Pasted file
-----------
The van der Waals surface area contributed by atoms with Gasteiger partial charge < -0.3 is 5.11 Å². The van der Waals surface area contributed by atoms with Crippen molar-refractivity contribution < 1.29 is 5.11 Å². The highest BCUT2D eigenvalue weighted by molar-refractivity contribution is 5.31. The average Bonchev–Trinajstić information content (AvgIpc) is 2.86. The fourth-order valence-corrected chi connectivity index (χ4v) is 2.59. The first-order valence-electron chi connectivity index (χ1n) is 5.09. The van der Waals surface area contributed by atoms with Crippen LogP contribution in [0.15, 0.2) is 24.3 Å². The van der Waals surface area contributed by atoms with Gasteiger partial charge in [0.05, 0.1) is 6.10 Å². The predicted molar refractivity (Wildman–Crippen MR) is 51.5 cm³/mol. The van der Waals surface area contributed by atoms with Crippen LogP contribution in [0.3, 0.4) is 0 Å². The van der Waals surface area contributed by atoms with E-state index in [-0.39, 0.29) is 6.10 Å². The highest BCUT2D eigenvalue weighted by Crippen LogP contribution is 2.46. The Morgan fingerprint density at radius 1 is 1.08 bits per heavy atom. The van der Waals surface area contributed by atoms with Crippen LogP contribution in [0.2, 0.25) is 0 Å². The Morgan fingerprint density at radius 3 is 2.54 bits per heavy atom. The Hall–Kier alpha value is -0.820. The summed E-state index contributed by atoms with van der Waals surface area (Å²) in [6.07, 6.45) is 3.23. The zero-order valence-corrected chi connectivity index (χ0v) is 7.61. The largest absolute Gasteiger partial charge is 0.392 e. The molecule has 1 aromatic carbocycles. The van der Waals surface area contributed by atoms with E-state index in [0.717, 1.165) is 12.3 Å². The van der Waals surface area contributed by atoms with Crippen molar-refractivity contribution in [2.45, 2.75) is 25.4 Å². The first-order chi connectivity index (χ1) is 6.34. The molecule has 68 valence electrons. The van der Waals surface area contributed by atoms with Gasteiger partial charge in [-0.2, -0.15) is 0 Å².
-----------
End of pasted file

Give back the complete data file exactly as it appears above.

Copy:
The van der Waals surface area contributed by atoms with Gasteiger partial charge < -0.3 is 5.11 Å². The van der Waals surface area contributed by atoms with Crippen molar-refractivity contribution < 1.29 is 5.11 Å². The highest BCUT2D eigenvalue weighted by molar-refractivity contribution is 5.31. The average Bonchev–Trinajstić information content (AvgIpc) is 2.86. The fourth-order valence-corrected chi connectivity index (χ4v) is 2.59. The first-order valence-electron chi connectivity index (χ1n) is 5.09. The van der Waals surface area contributed by atoms with Crippen LogP contribution in [0.15, 0.2) is 24.3 Å². The van der Waals surface area contributed by atoms with Gasteiger partial charge in [0.05, 0.1) is 6.10 Å². The predicted molar refractivity (Wildman–Crippen MR) is 51.5 cm³/mol. The van der Waals surface area contributed by atoms with Crippen LogP contribution in [0.3, 0.4) is 0 Å². The van der Waals surface area contributed by atoms with E-state index in [-0.39, 0.29) is 6.10 Å². The highest BCUT2D eigenvalue weighted by Crippen LogP contribution is 2.46. The Morgan fingerprint density at radius 1 is 1.08 bits per heavy atom. The van der Waals surface area contributed by atoms with Crippen LogP contribution in [0.2, 0.25) is 0 Å². The Morgan fingerprint density at radius 3 is 2.54 bits per heavy atom. The Hall–Kier alpha value is -0.820. The summed E-state index contributed by atoms with van der Waals surface area (Å²) in [6.07, 6.45) is 3.23. The zero-order valence-corrected chi connectivity index (χ0v) is 7.61. The largest absolute Gasteiger partial charge is 0.392 e. The molecule has 1 aromatic carbocycles. The van der Waals surface area contributed by atoms with E-state index in [0.717, 1.165) is 12.3 Å². The van der Waals surface area contributed by atoms with Crippen molar-refractivity contribution in [2.45, 2.75) is 25.4 Å². The first-order chi connectivity index (χ1) is 6.34. The molecule has 68 valence electrons. The van der Waals surface area contributed by atoms with Gasteiger partial charge in [-0.2, -0.15) is 0 Å².